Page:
Robert and Elizabeth’s family, the Madines of Killyleagh, were a Protestant Church of Ireland family.
Robert Madine, the son of Robert Madine and Margaret Frew of Killyleagh, married Martha Madine, the daughter of a Belfast undertaker, George Madine, in St.Anne’s Church of Ireland Church in Belfast in 1860. Martha’s family were Catholic and she reared her children in her own faith rather than that of her husband.
Following the breakdown of her marriage, Martha Madine emigrated to New York along with her children and this post tracks their migration. Her Protestant husband, Robert Madine, a butcher of Killyleagh, stayed behind, stating on the 1901 Census that he was a widower; his wife, in Manhattan, stated the same thing.
A daughter of Robert and Martha Madine, named Martha after her own mother, seems to have married a man by the name of John B. Carrick who had been born in 1869 in New Jersey. The wedding took place on 29th September 1895 in Jersey City, and the later 1900 census for Manhattan shows them resident there with a new-born daughter, Annie Carrick.
Born in Belfast circa 1862, George was naturalized in New York on June 14th 1897. He had arrived in the US on June 4 1881, arriving into Boston; at the time of his naturalization, he was resident at 424 West 42nd St, and gave his occupation in 1897 as a stable keeper. His application was witnessed by a painter, Francis J. Cannon, of the same address. He would later work as an undertaker like his maternal grandfather, George Madine of Belfast.
The 1900 US Census shows George Madine living with his extended family in Manhattan; he is now the proprietor of a livery stables.
His wife was Elizabeth, born circa August 1867 in England to Irish parents. She had been 14 years in the States, since 1886 or 1887.
Their children, all NYC-born, were John Francis aged 7, Lily/Elizabeth aged 4, and Thomas Patrick aged 2. A fourth son, Joseph Aloysius Madine, was born just after the census on 18th June 1900.
George’s mother, Martha was there too - she had been born November 1840 to the Belfast undertaker, George Madine, and had emigrated 10 years earlier in 1890, following the collapse of her marriage.
Her son, Joseph (born March 1864) was visiting them in New York in 1900 - the census states he had been married for 9 years, and that he was a rigger on a ship - he would return for good with his children later, following the death of his wife in 1903.
George’s brother, Thomas (born October 1870), was also present on the night of the 1901 census; he had emigrated four years earlier and was a coach-driver.
In 1930, the widowed George Madine was living at the family home, 650 10th Avenue, and was working as an undertaker. Also present was a Northern Irish-born cousin, the 48-yr-old Agnes Madine who was a hotel housekeeper. Agnes had emigrated to the US in 1886.
Agnes Madine, resident at 650 10th Ave Nyc, (the address of George Madine) applied for naturalization in 1923; she had been born in Ballina, Mayo, on 25th dec 1877, although this was incorrect - the parish register notes her birth on 25th December 1874. She had been resident five years since 1921.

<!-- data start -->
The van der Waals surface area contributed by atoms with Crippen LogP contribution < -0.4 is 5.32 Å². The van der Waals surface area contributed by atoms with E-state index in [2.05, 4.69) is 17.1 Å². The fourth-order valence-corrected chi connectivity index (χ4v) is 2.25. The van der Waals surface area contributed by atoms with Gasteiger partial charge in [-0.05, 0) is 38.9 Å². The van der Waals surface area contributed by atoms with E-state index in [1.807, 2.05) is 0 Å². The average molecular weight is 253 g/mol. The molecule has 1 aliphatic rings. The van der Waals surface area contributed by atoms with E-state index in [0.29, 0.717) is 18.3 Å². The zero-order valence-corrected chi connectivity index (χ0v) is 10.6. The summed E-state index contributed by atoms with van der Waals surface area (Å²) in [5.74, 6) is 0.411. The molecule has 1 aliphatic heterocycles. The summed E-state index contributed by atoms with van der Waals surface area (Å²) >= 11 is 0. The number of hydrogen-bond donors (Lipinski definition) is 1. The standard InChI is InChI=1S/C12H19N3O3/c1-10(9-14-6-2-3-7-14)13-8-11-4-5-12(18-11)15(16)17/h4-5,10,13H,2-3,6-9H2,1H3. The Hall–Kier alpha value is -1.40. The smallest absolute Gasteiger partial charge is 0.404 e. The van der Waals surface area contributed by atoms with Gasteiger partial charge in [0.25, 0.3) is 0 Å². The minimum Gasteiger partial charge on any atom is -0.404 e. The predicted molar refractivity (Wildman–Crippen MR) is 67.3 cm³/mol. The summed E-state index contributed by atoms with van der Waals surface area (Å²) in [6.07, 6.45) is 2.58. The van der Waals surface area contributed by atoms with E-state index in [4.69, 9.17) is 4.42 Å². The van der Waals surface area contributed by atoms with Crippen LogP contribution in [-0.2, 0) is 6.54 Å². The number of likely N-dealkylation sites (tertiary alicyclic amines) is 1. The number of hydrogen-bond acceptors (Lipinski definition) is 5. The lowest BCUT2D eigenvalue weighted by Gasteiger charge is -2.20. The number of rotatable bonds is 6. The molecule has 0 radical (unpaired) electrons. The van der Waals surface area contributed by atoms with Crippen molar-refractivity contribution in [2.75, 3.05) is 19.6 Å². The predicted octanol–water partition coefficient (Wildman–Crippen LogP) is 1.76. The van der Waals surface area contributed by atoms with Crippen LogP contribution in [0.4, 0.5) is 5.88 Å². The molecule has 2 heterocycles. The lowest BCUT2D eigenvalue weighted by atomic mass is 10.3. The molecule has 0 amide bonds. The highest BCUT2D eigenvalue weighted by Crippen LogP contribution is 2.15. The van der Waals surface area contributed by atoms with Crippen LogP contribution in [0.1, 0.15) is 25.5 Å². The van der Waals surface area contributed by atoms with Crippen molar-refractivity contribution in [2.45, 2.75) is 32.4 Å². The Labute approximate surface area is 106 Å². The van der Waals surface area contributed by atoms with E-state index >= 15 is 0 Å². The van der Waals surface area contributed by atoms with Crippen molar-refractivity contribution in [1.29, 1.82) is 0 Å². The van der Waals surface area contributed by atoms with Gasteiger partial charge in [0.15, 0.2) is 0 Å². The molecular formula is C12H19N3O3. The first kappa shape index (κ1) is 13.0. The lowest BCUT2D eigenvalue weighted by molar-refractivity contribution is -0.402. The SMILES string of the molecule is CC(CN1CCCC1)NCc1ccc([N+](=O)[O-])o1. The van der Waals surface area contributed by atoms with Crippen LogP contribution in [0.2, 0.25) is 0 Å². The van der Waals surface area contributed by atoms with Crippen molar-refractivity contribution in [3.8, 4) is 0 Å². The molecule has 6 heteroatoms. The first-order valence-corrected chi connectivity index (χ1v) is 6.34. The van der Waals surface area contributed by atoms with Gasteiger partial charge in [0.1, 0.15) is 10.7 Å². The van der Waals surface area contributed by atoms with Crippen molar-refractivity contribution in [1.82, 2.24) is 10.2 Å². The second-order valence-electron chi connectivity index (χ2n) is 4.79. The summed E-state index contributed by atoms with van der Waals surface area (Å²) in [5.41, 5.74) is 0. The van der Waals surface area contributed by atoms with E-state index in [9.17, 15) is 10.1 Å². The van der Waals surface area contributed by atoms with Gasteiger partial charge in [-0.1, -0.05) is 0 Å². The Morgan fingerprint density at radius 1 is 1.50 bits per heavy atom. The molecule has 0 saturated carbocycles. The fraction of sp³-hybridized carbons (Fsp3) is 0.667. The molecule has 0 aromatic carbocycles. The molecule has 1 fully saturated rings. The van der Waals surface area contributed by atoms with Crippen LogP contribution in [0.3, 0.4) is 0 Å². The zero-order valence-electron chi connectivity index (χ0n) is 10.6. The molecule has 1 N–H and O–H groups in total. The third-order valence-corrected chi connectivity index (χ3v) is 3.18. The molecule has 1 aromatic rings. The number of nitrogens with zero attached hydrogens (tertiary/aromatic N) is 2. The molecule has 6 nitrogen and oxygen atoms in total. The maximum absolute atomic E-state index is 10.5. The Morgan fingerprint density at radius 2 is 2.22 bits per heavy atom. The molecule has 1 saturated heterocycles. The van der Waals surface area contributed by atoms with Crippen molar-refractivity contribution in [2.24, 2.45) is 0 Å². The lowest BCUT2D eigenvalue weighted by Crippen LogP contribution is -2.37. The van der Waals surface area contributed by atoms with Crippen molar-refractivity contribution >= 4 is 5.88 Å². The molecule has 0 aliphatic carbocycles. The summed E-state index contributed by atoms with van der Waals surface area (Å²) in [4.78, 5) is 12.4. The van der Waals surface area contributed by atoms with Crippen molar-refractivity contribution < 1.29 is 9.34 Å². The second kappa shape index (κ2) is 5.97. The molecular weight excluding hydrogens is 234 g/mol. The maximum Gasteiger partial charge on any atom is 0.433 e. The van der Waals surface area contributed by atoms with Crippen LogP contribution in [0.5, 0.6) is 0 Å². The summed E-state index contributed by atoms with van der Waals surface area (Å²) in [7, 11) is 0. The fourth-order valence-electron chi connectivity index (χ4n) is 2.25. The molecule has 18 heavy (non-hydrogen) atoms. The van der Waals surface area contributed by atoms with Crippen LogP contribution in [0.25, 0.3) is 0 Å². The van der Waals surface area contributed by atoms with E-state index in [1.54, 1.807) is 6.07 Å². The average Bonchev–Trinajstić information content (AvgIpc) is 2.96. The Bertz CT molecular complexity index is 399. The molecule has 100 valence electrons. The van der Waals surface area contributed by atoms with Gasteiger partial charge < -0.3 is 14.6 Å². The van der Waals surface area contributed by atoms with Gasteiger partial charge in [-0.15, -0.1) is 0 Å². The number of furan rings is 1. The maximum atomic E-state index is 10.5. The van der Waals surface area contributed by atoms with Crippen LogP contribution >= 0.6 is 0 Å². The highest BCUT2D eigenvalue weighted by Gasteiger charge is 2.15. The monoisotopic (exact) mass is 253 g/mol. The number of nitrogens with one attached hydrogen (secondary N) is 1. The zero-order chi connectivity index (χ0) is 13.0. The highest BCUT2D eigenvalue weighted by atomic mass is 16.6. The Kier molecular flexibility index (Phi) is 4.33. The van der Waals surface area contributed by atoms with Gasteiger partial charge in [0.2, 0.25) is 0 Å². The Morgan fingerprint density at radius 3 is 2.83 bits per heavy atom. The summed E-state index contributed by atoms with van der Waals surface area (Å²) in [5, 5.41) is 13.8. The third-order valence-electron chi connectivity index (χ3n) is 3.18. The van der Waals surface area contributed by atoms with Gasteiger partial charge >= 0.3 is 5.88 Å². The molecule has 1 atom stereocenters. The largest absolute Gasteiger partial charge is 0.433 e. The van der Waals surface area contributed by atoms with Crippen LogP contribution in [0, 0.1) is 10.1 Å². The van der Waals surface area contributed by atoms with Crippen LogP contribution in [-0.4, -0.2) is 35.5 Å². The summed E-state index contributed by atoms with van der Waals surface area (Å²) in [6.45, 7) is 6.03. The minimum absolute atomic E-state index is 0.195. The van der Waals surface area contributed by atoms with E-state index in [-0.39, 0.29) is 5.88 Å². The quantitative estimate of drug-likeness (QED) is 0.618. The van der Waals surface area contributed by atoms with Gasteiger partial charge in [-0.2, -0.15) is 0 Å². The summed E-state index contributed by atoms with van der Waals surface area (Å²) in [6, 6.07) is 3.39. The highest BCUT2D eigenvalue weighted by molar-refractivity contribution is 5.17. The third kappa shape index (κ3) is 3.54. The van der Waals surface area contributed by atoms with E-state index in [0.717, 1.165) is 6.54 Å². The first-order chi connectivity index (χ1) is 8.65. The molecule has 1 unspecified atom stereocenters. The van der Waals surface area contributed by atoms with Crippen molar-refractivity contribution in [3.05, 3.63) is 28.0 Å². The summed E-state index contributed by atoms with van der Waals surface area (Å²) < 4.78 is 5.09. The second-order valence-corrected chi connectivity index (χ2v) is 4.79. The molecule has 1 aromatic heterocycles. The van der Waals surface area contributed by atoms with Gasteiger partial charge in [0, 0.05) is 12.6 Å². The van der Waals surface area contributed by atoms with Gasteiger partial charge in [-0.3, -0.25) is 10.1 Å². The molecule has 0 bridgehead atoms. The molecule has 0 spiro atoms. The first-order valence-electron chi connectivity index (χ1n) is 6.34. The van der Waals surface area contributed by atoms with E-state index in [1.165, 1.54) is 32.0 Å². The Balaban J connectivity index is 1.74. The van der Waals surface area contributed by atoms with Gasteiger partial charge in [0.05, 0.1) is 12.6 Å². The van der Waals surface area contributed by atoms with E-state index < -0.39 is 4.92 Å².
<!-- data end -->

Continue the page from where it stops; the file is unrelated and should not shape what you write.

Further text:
Agnes and her sister, Elizabeth Madine, appear on the 1901 Irish Census at Earls Court Street, Belfast, (and state that they were born in Mayo) along with their Scottish born mother Roseanne Flynn Madine. Is this the same Agnes who was noted in the US records as emigrating to New York in 1886? Did the family return to Belfast for a time before Agnes reappeared in NYC in 1923? The Mayo-born Agnes Madine arrived in NYC on board ‘The Cedric’ and gave a birth date of 1874. She seems to have been coming and going - ‘The Cedric’ manifest shows her up again, this time arriving in New York in 1921. Her closest relation in Belfast was noted as her aunt, Miss Flynn, of 36 Athol St., Belfast. In 1928, the passenger lists once again capture her returning to New York from Belfast where she had been staying with a friend, Mrs. May Close of Hallidrop Road, and she was once again returning to her cousin, George Madine of 650 10th Avenue, New York.
Agnes (Maria) Madine had been born 25th December 1874 in Ballina, Mayo to customs officer William Madine and Rose Anne Flynn, and had been baptised in Kilmoremoy, Ballina. Her sister, Elizabeth, had been born there on 10th November 1876. Earlier, the same couple had baptised a son, George Madine, who had been born at Castle Road, Ballina on 30th March 1873. In the register the baby's father, William Madine, was described as 'pater acatholicus' which means he wasn't actually Catholic, although this was incorrect - I got the marriage certificate for William Madine and Rose Anne Flynn, who had married on 1st November 1871 in St. Patrick's Catholic Church in Belfast.
The certificate identifies William Madine as a customs officer, the son of George Madine, undertaker of 23 York Street, which makes him the brother of Martha Mardine. He had been born circa 1845. His wife, Rose Ann Flynn was the daughter of a Belfast printer, William Flynn of 27 Foreman Street, although the family had been living in Scotland at the time of her birth in about 1850.